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Internet Trials

The policy debate doesn't always happen within the official policy fora such as European Commission consultations, or Parliamentary committees. Especially when it comes to the Internet and online content. Certain interest groups take it into other venues. The courts are being called on the interpret the law, and the caselaw is used by courts all around Europe in the context of their judgments. This section looks at instances of legal action against Internet providers by private interest groups, or actions by Member States who are implementing laws and initiatives. Iptegrity's concern, as ever, is the protection of the open Internet and free speech. In the courts, this will be addressed in the context of the right to freedom of expression or privacy.


If you are interested in copyright caselaw you may like my book The Closing of the Net which discusses the UK copyright blocking judgments and the Megaupload case in New Zealand.

If you are interested in copyright policy, you may like my previous books A Copyright Masquerade: How Corporate Lobbying Threatens Online Freedoms and The Copyright Enforcement Enigma - Internet Politics and the 'Telecoms Package'

The Allostreaming case...

A lesser-known provision in the French Hadopi law has been used by a Paris court to order de-indexing of websites by search engines. The order also calls for the blocking of sites by ISPs, where the domains concerned belong to a group known as 'Allosteaming'. However, whilst the rights-holders are claiming an amazing victory, it is not quite so - due to the way the costs have been ordered.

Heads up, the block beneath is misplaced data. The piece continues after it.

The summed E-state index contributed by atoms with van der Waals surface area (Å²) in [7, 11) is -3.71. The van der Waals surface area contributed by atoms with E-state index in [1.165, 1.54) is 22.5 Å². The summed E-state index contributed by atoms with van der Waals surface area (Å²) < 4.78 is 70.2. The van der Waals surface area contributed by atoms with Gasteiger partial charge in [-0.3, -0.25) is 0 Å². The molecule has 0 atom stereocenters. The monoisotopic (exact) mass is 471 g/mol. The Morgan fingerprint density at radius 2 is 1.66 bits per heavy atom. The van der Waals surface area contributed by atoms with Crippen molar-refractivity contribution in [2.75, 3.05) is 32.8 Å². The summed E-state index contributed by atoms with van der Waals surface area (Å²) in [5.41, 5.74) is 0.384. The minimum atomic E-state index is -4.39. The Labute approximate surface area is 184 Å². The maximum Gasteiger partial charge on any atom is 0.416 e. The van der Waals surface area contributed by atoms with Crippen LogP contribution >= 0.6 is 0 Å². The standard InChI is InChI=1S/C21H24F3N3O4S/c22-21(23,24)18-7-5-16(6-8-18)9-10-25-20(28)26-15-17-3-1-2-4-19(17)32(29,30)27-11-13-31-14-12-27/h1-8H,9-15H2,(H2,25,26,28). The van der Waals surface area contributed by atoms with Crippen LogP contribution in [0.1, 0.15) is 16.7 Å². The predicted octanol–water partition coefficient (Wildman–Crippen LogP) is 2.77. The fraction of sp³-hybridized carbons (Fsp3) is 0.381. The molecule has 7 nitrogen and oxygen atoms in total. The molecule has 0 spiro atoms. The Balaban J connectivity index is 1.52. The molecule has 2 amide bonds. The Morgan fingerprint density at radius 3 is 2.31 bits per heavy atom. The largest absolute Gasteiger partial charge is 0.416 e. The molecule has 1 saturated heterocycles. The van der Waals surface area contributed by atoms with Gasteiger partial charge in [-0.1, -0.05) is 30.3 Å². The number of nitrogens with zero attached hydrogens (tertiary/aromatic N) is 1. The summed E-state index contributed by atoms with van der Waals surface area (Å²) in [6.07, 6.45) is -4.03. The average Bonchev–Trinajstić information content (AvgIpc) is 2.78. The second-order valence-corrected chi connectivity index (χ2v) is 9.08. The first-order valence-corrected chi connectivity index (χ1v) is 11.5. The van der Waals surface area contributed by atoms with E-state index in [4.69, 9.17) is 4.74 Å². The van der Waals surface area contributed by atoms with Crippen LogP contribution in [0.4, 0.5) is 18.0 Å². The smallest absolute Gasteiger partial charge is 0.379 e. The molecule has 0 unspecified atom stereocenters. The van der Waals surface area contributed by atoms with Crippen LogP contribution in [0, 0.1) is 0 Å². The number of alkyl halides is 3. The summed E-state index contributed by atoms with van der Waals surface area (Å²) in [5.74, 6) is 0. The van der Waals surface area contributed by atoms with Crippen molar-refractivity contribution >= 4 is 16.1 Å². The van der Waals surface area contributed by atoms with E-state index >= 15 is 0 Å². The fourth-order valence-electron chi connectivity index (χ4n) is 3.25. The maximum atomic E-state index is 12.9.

Read more: Hadopi law used to order search engine de-indexing

The Premier League, which comprises the UK's wealthiest football clubs, obtained a high court order last month blocking a Swedish website that streams football games. Since the block was put in place, media reports have suggested that it additionally knocked out access to websites such as the Radio Times, which were not subject to the court order. The ISPs wipe their hands of any blame. But case law from the European Court of Human Rights suggests that these instances are violations of free speech rights.

Read more: Premier League web block - a strike against free speech rights?

The Pirate Bay founders have lost their appeal to the European Court of Human Rights (ECHR), which handed down its decision on their case this week. The ECHR has upheld the Swedish judgement on the bit-torrent file-sharing site - a judgement that imposes a prison sentence and a massive damages claim, on the basis of secondary liability for copyright infringement. What's interesting is how the ECHR views the balance of copyright versus fundamental rights.

Read more: European Court Pirate Bay ruling - what rights are balanced?

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About Iptegrity

Iptegrity.com is the website of Dr Monica Horten. I am an  independent policy advisor: online safety, technology and human rights. In April 2024, I was appointed as an independent expert on the Council of Europe Committee of Experts on online safety and empowerment of content creators and users. I am a published author, and post-doctoral scholar. I hold a PhD from the University of Westminster, and a DipM from the Chartered Institute of Marketing. I cover the UK and EU. I'm a former tech journalist, and an experienced panelist and Chair. My media credits include the BBC, iNews, Times, Guardian and Politico.

Iptegrity.com is made available free of charge for non-commercial use. Please link back and attribute Dr Monica Horten.  Contact me to use any of my content for commercial purposes.  

The politics of copyright

A Copyright Masquerade - How corporate lobbying threatens online freedoms

'timely and provocative' Entertainment Law Review